This article will answer a reader’s question debating the importance of front sight focus. While addressing this topic, I’ll also cover the mechanics of the human eye and the different types of pistol sights.
“A lot of instructors, including you, stress the absolute importance of sharply focusing on the front sight when shooting a pistol. You also put a heavy emphasis on the importance of shooting tight groups in your articles and gun reviews. However, I attended some other courses and read a ton of other articles that downplay both the importance of front sight focus and shooting tight groups. In these cases, they emphasize gaining only ‘flash front sight’ to achieve ‘combat accuracy’ as the key to effective defensive shooting. I’m inclined to side with the latter because if I’m going to have to use my gun to defend myself, I’m not going to have the time for a sharp front sight focus and won’t need to maintain a tight group to stop the threat. The only ‘score’ in a defensive shooting is defined by who is left standing. So, why are you so insistent on establishing a sharp front sight focus and shooting tight groups?” – William in Poway, CA
William, thank you for the email and your question. You bring up a good point regarding the different types of shooting which require varying degrees of front sight focus and accuracy. In general, bulls-eye and target shooting require a very high degree of focus and accuracy. Conversely, rapidly reactions under extreme stress in a defensive scenario will typically allow for only the ‘flash front sight’ you mentioned. However, regardless of the situation, you are morally and legally responsible for ensuring where every projectile lands.
Trigger control and aiming are the determinants of where your shots land. If you train to master these elements, you’ll not only build a solid foundation for gaining and maintaining true proficiency, you will be just as fast and considerably more accurate than those who aspire to only be good “combat shooters.” Those who train to consistently accept a “flash front sight focus” are not enhancing their ability to shoot accurately, nor are they faster, and there is no practical benefit to training to a lower and less effective standard. Proficient shooters didn’t get fast by accepting sloppy sight alignment, they got fast by developing myelin along the appropriate neuromuscular pathways that resulted in consistently shooting fast and accurate groups over thousands and thousands of correct (perfect) repetitions. Combat accuracy is “good enough” in combat, but it should not be the standard by which you train.
To a certain degree you are right in stating that no one will be “scoring” your shots in a defensive scenario, but mastering the fundamentals and training to higher standards of proficiency will greatly increase your odds of being “the guy left standing” without injuring yourself or innocent bystanders.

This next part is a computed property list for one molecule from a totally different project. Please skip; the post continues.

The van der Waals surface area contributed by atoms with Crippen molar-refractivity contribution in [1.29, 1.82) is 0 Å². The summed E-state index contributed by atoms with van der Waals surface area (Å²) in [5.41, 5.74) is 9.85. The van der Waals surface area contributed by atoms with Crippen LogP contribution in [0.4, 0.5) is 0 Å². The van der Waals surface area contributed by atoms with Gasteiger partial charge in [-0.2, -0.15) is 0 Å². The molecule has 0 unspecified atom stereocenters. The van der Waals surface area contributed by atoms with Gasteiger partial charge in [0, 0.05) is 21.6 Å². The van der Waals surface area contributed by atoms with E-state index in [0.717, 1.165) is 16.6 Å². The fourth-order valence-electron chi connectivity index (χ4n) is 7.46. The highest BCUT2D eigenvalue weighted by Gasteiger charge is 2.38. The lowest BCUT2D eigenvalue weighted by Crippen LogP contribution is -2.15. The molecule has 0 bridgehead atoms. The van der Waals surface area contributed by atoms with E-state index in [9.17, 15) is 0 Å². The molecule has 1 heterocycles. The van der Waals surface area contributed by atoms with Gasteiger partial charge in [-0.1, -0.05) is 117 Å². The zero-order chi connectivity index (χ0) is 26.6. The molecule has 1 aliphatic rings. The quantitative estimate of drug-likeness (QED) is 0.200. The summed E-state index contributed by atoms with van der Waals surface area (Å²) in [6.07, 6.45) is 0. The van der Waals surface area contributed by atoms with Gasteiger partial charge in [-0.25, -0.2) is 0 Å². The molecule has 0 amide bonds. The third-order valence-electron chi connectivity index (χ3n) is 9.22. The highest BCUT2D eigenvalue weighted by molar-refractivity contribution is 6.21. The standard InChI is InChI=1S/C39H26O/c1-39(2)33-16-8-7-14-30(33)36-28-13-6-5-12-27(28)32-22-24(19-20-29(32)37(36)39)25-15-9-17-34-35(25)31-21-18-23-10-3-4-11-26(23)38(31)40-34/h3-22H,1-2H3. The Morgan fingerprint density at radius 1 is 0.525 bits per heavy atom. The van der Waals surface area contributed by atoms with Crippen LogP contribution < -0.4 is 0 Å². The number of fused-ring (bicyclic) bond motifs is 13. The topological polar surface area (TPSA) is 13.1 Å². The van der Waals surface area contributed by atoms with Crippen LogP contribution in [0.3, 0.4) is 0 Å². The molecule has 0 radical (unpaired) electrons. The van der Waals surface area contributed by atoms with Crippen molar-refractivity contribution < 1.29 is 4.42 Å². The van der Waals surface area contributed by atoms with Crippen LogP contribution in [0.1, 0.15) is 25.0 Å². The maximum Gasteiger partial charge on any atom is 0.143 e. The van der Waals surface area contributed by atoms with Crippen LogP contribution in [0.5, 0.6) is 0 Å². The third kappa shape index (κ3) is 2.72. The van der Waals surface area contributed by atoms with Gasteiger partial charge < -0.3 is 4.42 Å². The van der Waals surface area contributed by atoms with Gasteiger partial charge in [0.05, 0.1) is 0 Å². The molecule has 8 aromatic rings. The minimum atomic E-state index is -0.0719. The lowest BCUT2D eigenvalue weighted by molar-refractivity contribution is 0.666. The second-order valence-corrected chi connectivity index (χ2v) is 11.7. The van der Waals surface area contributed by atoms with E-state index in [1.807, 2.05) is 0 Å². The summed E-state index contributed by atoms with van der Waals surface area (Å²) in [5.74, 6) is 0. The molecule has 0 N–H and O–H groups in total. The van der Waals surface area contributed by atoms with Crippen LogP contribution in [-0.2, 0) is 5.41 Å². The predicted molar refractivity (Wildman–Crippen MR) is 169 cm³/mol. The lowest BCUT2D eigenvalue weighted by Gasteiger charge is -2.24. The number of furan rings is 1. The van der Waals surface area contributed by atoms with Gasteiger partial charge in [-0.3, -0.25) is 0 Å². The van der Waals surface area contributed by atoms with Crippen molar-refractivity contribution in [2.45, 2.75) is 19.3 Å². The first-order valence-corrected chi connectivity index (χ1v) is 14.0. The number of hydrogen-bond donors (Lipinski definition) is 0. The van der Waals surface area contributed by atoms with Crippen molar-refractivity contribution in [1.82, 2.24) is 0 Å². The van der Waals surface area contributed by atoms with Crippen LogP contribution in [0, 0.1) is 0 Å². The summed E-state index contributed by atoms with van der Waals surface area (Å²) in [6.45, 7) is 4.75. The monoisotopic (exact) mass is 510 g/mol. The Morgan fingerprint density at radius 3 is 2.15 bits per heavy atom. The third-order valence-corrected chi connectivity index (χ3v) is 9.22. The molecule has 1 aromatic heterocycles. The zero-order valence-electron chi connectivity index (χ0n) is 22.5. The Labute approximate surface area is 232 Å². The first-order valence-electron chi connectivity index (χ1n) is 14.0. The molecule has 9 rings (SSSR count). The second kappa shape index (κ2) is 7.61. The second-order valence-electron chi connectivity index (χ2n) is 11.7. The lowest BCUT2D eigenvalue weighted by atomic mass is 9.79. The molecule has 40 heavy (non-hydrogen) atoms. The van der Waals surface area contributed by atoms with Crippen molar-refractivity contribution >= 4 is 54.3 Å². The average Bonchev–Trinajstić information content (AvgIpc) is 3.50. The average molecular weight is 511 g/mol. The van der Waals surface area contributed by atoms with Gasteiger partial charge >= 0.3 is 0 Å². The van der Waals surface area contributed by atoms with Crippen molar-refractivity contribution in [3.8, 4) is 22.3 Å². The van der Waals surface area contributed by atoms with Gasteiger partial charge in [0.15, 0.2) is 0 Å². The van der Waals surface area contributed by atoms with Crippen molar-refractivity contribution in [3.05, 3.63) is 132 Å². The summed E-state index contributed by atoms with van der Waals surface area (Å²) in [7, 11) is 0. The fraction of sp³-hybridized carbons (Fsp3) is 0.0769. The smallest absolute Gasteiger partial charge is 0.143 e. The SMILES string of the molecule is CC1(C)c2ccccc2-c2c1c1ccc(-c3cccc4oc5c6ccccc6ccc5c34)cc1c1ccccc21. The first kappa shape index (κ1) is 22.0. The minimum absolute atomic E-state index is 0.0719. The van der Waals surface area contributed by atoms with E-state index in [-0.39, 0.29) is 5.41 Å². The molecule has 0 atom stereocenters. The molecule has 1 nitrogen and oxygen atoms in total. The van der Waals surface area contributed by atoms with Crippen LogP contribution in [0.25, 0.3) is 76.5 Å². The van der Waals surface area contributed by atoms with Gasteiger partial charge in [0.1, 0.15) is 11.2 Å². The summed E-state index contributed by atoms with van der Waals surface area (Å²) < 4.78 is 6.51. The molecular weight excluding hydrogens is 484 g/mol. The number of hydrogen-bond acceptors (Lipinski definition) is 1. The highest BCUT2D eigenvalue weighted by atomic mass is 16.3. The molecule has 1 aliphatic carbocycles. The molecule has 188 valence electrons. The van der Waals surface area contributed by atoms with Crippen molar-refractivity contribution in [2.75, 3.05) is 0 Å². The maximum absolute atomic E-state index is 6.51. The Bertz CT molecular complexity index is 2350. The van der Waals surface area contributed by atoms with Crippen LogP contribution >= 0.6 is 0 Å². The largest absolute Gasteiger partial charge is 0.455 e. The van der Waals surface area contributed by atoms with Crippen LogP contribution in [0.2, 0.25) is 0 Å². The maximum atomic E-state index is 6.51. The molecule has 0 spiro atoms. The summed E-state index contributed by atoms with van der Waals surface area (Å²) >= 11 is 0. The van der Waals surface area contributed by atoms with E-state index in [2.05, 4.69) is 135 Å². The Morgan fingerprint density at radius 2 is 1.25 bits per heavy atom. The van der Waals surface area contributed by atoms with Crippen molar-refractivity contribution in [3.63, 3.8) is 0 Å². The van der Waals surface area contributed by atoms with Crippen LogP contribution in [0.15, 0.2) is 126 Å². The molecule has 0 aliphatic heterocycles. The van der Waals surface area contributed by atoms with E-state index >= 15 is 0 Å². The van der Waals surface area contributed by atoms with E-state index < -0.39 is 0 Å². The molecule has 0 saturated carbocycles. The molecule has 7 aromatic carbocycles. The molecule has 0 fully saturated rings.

In the following paragraphs, I’ll provide a more in-depth answer by covering the mechanics of the human eye in regard to front sight focus, different types of front sights, and conclude with considerations for training.
Aiming (sight alignment/sight picture)
By now, most of us have learned in basic pistol instruction that sight alignment is required to ensure the pistol is properly oriented to send the fired projectile in the desired direction. When combined with sight picture, the projectile consistently lands where it is intended. While a minor error in sight picture may place the projectile in the wrong part of the target, a similar error in sight alignment may contribute to a missed shot. Once proper sight alignment and sight picture are attained, effective trigger control ensures that neither the sight alignment nor the sight picture are interrupted when initiating the firing sequence.
Sounds easy, right? Not so! Too many shooters try to analyze and correct this myriad of variables simultaneously. So, let’s break this down one element at a time.
The Mechanics of the Human Eye
Although the eye is an astounding sensory organ, it has a limited depth of field which allows for focusing on only one image at a time.
Light enters the pupil which acts as an aperture controlling the amount of light passing through two lenses which posit the focused image on the retina. This image is then sent via the optic nerve to the brain. The light passing through the eye is “focused” or sharpened by the two lenses. The outermost lens is the cornea, which is fixed, and the innermost is the crystalline lens, which is variable. Altering focus from near to far objects requires a change in optical power which is controlled by the crystalline lens. In order to focus on a distant object, the ciliary muscles relax and flatten the curvature of the crystalline lens. Conversely, the ciliary muscles contract to create a bulge in the crystalline lens which causes greater refraction allowing focus on close objects. Thus, it is impossible to focus simultaneously on near and far objects. Establishing a sharp focus on one object renders all other objects in view in varying lesser-degrees of focus. Continue Reading »